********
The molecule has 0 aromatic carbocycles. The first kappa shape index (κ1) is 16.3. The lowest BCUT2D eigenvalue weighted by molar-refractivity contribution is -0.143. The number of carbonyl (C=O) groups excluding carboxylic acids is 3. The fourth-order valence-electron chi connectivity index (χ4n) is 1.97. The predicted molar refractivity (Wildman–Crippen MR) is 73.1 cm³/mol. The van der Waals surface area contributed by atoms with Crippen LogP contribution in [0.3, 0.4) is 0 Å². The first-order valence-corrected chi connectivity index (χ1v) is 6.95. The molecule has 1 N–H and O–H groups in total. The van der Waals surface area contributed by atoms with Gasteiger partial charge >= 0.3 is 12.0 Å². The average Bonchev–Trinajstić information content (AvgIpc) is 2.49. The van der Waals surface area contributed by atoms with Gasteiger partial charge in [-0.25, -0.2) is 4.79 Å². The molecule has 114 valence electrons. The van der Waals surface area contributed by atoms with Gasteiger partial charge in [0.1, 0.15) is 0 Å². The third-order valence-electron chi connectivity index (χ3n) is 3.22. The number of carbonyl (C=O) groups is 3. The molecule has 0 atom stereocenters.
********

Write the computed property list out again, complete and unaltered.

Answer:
The molecule has 0 aromatic carbocycles. The first kappa shape index (κ1) is 16.3. The lowest BCUT2D eigenvalue weighted by molar-refractivity contribution is -0.143. The number of carbonyl (C=O) groups excluding carboxylic acids is 3. The fourth-order valence-electron chi connectivity index (χ4n) is 1.97. The predicted molar refractivity (Wildman–Crippen MR) is 73.1 cm³/mol. The van der Waals surface area contributed by atoms with Crippen LogP contribution in [0.3, 0.4) is 0 Å². The first-order valence-corrected chi connectivity index (χ1v) is 6.95. The molecule has 1 N–H and O–H groups in total. The van der Waals surface area contributed by atoms with Gasteiger partial charge >= 0.3 is 12.0 Å². The average Bonchev–Trinajstić information content (AvgIpc) is 2.49. The van der Waals surface area contributed by atoms with Gasteiger partial charge in [-0.25, -0.2) is 4.79 Å². The molecule has 114 valence electrons. The van der Waals surface area contributed by atoms with Gasteiger partial charge in [0.1, 0.15) is 0 Å². The third-order valence-electron chi connectivity index (χ3n) is 3.22. The number of carbonyl (C=O) groups is 3. The molecule has 0 atom stereocenters.